Li took a bus from Hanoi to Ho Chi Minh City. From there he headed to Cambodia and then to Thailand. He entered Thailand, a month after leaving Guangzhou, but lost nearly all his documents on the way. He had been stopped by border guards and police on several occasions but managed to bribe or talk his way out of each brief detention. He spent a week living on the streets in Bangkok before finding a place to stay.

On July 22, Li called Dui Hua from Thailand. He had had his first meeting with the United Nations Office of the High Commissioner for Refugees (UNOHCR). Afterwards he visited the embassies of the United States, the Netherlands, and New Zealand. None could help. He also sought out the Jesuit Refugee Service (JRS), but since he was not a Christian, Li was not optimistic he’d get assistance. I contacted the Department of State to see if it could help Li and asked for help from Dui Hua Director Bill McCahill, who asked Father John Shea SJ to intervene with JRS.

On August 16, a lawyer working at JRS asked me to provide supporting documents to help verify Li’s claim for political asylum. I gathered and submitted all the official responses I had received on Li from the Chinese government.

On September 16, Li had his first formal, full-day interview with UNOHCR. He presented the materials from Dui Hua and JRS. His second interview was scheduled but delayed due to a lack of Chinese interpreters. Li was advised that it usually took two years after the first interview to have a second. Months went by. Li worked at part-time jobs and earned enough to survive, but he was increasingly dispirited and pessimistic.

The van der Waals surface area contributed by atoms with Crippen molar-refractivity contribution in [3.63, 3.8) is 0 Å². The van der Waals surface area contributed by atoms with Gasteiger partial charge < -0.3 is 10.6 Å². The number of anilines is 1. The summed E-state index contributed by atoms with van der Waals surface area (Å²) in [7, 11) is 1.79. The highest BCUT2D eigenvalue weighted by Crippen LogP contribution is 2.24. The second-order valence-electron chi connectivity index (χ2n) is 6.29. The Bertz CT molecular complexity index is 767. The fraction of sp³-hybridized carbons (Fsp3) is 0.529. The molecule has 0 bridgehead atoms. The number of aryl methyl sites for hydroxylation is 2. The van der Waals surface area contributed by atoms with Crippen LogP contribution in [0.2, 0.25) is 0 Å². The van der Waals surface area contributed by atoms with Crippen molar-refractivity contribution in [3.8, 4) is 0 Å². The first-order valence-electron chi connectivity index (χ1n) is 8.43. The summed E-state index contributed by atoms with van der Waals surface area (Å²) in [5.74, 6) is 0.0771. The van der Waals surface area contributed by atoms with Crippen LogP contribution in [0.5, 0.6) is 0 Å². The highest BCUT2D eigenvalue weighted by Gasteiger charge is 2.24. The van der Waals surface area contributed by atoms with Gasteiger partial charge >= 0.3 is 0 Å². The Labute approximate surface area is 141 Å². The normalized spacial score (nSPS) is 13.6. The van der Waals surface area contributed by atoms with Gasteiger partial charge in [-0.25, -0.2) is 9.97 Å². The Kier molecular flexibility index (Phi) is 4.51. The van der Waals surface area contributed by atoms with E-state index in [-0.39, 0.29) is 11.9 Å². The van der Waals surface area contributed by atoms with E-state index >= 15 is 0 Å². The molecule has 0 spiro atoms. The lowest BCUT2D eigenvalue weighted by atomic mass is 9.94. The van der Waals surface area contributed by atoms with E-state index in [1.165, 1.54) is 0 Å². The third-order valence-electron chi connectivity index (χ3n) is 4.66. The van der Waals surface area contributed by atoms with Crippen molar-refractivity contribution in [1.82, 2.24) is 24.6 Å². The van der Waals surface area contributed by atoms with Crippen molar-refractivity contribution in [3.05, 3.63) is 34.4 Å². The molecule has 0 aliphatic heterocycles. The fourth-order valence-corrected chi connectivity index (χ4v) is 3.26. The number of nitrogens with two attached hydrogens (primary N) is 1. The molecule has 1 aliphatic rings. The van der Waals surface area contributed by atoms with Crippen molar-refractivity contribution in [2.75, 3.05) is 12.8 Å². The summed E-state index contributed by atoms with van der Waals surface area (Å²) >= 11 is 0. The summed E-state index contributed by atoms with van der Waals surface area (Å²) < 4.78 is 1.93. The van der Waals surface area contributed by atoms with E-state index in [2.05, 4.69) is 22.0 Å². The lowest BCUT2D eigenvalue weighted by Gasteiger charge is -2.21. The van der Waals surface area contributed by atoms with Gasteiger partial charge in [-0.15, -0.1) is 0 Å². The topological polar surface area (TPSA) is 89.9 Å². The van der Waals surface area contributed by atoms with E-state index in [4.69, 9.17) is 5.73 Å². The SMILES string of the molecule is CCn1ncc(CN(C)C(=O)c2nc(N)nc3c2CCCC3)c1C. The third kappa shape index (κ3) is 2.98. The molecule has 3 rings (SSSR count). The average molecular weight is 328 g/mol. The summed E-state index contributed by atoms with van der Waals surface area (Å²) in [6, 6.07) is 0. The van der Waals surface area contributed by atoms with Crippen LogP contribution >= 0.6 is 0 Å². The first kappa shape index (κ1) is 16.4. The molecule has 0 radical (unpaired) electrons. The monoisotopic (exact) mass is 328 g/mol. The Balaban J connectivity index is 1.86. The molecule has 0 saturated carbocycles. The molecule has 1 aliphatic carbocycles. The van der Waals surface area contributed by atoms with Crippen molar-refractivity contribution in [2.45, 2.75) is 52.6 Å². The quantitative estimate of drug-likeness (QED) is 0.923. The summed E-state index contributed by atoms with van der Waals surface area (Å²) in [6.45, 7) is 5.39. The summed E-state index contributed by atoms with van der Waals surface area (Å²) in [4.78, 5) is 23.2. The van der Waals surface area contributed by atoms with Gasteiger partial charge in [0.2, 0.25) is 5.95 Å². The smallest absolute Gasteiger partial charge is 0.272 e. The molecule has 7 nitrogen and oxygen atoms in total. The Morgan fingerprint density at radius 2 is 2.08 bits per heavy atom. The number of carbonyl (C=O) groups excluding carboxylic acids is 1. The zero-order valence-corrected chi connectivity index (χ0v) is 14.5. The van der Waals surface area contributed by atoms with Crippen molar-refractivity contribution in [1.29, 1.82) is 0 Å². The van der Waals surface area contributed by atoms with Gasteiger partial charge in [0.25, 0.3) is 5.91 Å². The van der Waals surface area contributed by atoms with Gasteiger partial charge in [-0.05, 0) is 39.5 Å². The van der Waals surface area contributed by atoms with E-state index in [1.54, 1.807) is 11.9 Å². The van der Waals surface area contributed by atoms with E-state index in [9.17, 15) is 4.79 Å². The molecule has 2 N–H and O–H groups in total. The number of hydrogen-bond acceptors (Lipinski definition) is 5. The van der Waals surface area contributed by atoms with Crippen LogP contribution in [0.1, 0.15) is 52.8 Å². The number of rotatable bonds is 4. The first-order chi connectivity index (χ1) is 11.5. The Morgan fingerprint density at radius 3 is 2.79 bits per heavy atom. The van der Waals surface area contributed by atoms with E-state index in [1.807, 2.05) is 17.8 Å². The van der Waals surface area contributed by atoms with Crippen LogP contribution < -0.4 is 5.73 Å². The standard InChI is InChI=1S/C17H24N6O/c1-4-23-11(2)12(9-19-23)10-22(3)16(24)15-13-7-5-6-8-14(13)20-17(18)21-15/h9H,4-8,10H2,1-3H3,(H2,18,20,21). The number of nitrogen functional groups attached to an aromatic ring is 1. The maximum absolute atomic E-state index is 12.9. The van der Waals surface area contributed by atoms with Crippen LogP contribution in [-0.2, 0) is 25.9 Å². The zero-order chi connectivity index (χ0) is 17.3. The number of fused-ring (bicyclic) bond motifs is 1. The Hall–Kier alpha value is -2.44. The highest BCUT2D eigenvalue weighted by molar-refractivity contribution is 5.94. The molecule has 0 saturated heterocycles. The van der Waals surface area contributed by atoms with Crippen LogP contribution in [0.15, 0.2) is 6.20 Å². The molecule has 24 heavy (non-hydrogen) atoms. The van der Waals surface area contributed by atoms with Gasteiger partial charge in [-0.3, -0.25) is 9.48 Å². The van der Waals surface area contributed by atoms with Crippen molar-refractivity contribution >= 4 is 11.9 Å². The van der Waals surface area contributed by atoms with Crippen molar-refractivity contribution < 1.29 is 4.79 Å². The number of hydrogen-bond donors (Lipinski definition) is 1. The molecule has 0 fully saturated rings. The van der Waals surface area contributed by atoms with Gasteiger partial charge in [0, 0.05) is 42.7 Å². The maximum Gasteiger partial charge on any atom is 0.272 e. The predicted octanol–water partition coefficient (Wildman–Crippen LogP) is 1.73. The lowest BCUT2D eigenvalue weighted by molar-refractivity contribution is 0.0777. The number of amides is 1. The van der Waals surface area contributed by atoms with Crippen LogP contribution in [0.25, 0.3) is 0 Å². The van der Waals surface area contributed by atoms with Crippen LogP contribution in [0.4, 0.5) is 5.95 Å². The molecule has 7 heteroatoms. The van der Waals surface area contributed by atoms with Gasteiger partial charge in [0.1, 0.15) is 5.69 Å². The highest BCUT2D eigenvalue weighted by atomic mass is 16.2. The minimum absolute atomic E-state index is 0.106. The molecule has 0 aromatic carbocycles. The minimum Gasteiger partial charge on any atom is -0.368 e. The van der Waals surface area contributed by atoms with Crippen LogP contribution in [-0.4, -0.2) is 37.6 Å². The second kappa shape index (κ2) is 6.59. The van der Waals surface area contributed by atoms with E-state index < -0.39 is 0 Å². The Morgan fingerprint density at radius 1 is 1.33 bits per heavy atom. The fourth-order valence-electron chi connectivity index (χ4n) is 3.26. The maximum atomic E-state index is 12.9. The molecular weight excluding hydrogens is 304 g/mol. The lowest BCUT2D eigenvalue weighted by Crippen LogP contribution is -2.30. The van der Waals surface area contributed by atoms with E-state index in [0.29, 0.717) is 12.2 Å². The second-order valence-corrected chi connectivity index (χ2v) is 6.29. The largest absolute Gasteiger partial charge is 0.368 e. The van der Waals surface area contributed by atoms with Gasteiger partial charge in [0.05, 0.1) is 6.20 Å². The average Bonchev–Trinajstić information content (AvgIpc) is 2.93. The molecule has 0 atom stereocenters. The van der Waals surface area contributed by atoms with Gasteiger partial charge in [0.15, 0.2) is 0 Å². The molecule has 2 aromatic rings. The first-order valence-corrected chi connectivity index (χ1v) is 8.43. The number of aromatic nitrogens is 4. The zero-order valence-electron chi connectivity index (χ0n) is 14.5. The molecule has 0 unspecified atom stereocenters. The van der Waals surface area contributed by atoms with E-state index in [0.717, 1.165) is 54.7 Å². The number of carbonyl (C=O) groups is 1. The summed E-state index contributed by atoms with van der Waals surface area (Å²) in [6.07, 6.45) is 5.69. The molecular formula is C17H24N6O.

Finally, on August 27, 2012, Li called Dui Hua’s Hong Kong office to report that his refugee status had been approved by UNOHCR. After months of the UNOHCR trying to find him a new home, Li arrived in Finland on May 7, 2013.  He settled in Mikkeli, a scenic city on a lake that is a two-and-a-half-hour drive from the capital, Helsinki. His life is good. He has made many friends and is free to travel around Europe.

Li Huanming’s case demonstrates the value of submitting prisoner lists to the Chinese government and getting responses in return. The lists led to better treatment in prison, and the responses supported Li’s successful request for political asylum.

Dui Hua’s work is as unique as it is important. Mr. Rosenzweig calls Li’s story a classic case of a successful Dui Hua intervention on behalf of a political prisoner. In the words of Li Huanming: “Dui Hua under John Kamm’s direction was the only human rights organization that cared about me.”

Li Huanming in Mikkeli, Finland

<strong>The June 15 Reactionary Leaflet Case in Shanghai</strong>